It doesn’t take long, researching one’s roots, to realize that we, too, become part of a long chain of humanity. Sometimes we are reluctant to take our place—like when we are urged to draw up our will or pre-arrange funeral or burial—but sandwiched between generations in the march of life, we intuitively grasp the value of leaving something behind.
Holding young Edna Tully’s diary the other day reminded me how deep the need is to receive something tangible from the one who has left us behind. “Memento” becomes too trite a word for it. I’ve been poring over my own mother’s many journal entries in a way that goes far beyond mere reading. It becomes a seeking, a yearning. It is a hope—not to reconnect, but to re-establish our place with each other. It immortalizes relationship.
Having something tangible that represents that relationship enables those left behind to peer inside the veneer they have already bid adieu. Sometimes, there are questions about the struggle that is now over: “How did you endure the agony of your illness? What were you thinking while you went through this?”
Sometimes there are simpler questions seeking to know the whole person better: “What was it really like when you were young?” “What did you think when you went through that difficult time?” There are so many questions that, but for the pain—or, sometimes, shortness—of the last days, would have been joyful exercises in “Getting to Know You Better.”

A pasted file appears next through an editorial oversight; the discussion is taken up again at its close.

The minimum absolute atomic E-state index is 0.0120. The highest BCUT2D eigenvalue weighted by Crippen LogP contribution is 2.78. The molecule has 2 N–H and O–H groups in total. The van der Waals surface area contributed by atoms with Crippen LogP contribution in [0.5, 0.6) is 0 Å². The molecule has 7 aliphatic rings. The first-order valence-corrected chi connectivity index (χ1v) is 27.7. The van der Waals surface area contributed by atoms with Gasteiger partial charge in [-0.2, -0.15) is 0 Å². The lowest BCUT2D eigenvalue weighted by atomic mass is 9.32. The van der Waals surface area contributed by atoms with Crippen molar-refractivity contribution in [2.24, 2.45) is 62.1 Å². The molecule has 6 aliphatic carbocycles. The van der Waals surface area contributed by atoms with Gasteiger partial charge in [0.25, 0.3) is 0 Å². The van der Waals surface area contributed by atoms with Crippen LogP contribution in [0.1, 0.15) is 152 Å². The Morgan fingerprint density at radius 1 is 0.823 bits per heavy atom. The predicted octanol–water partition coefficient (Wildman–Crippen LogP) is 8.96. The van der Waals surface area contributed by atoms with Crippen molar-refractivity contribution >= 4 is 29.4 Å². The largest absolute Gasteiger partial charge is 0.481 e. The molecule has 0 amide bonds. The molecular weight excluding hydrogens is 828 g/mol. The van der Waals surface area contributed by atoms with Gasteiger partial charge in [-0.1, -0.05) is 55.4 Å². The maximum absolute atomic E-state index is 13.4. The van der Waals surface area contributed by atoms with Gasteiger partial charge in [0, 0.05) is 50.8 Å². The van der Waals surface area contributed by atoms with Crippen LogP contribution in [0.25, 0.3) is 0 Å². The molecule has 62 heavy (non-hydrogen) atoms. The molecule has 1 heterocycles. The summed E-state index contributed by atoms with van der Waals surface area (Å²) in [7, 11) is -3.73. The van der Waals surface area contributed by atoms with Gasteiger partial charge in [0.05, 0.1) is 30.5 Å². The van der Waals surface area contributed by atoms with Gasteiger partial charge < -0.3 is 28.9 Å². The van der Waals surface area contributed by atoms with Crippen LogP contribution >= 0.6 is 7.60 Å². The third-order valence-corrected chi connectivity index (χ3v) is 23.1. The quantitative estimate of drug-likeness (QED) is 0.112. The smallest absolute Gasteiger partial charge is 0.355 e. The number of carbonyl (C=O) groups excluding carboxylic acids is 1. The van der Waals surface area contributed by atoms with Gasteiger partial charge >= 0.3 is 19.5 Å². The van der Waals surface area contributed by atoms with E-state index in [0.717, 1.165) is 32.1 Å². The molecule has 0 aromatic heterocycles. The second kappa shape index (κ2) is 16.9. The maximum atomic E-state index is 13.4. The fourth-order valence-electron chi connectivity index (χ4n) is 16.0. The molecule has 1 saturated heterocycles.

Yet, sometimes, there are those most urgent of questions, unspoken, left unanswered during a lifetime: “Do you really love me as much as you said?”
The visceral response I’ve had, reading through my own mother’s writing, and the same tender-yet-riveted emotions I’ve noticed in others finding their relatives’ writing post-mortem, convince me that we must realize that we, too, need to leave something behind.
There was a day when journaling was part of a slower-paced culture, a culture that valued words and conversations, face-to-face relationships, a here-and-now that people could reach out and touch. Today, we own a culture in the ether, a culture that saves paper to preserve trees but digitizes relationships. With the click of a mouse, we de-friend long-lost contacts; we “preserve” our family memories through “mommie blogs” in the self-assurance that what has been will always be, blind to the possibility that today’s hottest technologies—and the connections they seek to forge—may someday be vaporized.
There is nothing like touching a book. There is nothing like holding a family member’s words in your own hands.
But what about you? What will you leave behind when you join those before you? Surely, you must realize that someone is following in your footsteps—someone who will ask those same questions of you after you are departed. What will you say to them when you are no longer here to find your voice?
If you haven’t begun doing so yet, start today. Despite being busy with the fullness of life, regardless of what you are doing to pass on your heritage through your genealogical research, there is no substitute for you. Take your place in the procession.
Leave your mark.